ECB Preview: Too early for major shift in guidance – The ECB meets on Thursday, with inflation broadly in line with its medium-term goal and surveys pointing to a brightening outlook for the economy. There has been speculation that this should see the Governing Council start preparing an exit from its unconventional monetary policies. Still, we think that the March meeting comes too early to see major changes in communication. Here there are two considerations. First, the macro data is not quite as shinny as it looks. The business surveys have been buoyed by strengthening exports and investment. However, consumer spending is now slowing down on the back of falling real wages. This trend should continue and will likely limit the momentum in overall economic growth. Meanwhile, we think the February data point will probably mark the peak in headline inflation as annual energy inflation will fall back. Core inflation remains steady at 0.9% and needs to start moving up for the ECB to be confident that it will meet its inflation goal in a more sustainable way. However, with nominal wage growth weak, this will take a while. Second, the Governing Council has signalled that very easy financial conditions will be necessary to keep the reflation process on track. However, a too early shift in communication could lead to a premature tightening in financial conditions, so we think the Council will remain cautious for now.170306-Global-Daily.pdf (61 KB)
ECB Outlook: Change in forward guidance in June – We therefore think that the path towards the exit will be a gradual one. Our base scenario of the timeline is set out in the slide attached. We think the first step will be a change in the ECB’s forward guidance at the June Governing Council meeting. Currently, the guidance is asymmetric, with the ECB signalling that it has room to cut the deposit rate or step up QE in the case of negative news. We think the guidance will become more neutral. For instance, on interest rates, the ECB could signal it will keep interest rates at current levels (dropping the phrase ‘or lower’) until well after QE ends. At the same time, the ECB could drop the line ‘if the outlook becomes less favourable, or if financial conditions become inconsistent with further progress towards a sustained adjustment in the path of inflation, we stand ready to increase our asset purchase programme in terms of size and/or duration’ from its forward guidance. We then expect the ECB to set out its plan for tapering in September. It could signal a tapering of asset purchases in 2018, contingent on seeing progress in inflation that would make it more confident in meeting its medium term goal. We expect tapering from April 2018 onwards at a pace of EUR 10bn per month. That would see the programme coming to a halt in September of next year. We expect the first deposit rate hike in March 2019.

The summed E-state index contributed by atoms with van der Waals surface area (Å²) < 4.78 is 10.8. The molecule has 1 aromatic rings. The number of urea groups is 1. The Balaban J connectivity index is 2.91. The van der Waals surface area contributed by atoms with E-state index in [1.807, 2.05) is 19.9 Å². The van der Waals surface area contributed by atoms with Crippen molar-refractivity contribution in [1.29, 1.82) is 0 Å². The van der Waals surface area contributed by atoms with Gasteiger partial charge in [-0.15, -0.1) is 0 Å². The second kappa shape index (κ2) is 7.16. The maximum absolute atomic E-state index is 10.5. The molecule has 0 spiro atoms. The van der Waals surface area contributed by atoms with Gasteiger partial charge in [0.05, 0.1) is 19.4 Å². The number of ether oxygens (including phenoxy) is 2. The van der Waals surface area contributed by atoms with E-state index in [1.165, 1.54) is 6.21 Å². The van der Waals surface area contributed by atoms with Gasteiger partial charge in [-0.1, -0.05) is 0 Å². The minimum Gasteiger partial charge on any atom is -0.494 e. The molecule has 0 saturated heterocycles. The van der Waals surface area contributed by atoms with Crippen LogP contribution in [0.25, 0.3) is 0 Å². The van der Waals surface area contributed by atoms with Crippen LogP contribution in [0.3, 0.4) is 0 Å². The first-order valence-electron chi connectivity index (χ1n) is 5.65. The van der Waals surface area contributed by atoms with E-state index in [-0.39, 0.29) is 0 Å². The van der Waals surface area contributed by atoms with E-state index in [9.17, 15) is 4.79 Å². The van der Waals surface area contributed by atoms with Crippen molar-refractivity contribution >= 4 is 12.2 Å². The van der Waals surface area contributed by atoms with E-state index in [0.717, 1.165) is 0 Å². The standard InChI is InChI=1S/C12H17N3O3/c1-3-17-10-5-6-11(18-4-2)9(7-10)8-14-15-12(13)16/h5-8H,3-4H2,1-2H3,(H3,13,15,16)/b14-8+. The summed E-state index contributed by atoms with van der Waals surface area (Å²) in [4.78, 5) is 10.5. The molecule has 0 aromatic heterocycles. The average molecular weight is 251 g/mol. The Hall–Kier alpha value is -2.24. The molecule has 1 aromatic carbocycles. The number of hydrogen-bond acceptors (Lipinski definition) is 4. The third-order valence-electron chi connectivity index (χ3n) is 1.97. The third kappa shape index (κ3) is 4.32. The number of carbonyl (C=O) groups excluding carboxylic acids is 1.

Fed view: Futures suggest markets ready for a March rate hike – Chair Yellen delivered a hawkish speech in Chicago on Friday, giving a strong signal that the next rate hike could be in March. She mentioned that at the “FOMC meeting later this month (14-15 March), the Committee will evaluate whether employment and inflation are continuing to evolve in line with our expectations, in which case a further adjustment of the federal funds rate would likely be appropriate.” With respect to the process of scaling back accommodation, Chair Yellen mentioned that the pace of rate hikes will remain gradual, indicating that FOMC members expect “the evolution of the economy to warrant further gradual increases in the target range for the federal funds rate”. She added that there is no evidence that the Fed “has fallen behind the curve”. Meanwhile on Friday, Federal Reserve Governor Jerome Powell, also mentioned that the case for a rate hike increase at the Fed’s March meeting has “come together”. A similar message was delivered earlier last week by New York Fed President William Dudley, typically considered a dove, who noted on Tuesday that the case for a rate increase has become “a lot more compelling”, while John Williams, President of the San Francisco Fed, said last week that March is “very much on the table for serious consideration”. Several other FOMC members have signalled that they broadly share this view. The market implied odds on a March rate hike, as indicated by the federal funds futures, jumped from about 40% last week to around 94% today. We forecast three rate hikes in 2017, starting in March, followed by June and September. (Maritza Cabezas)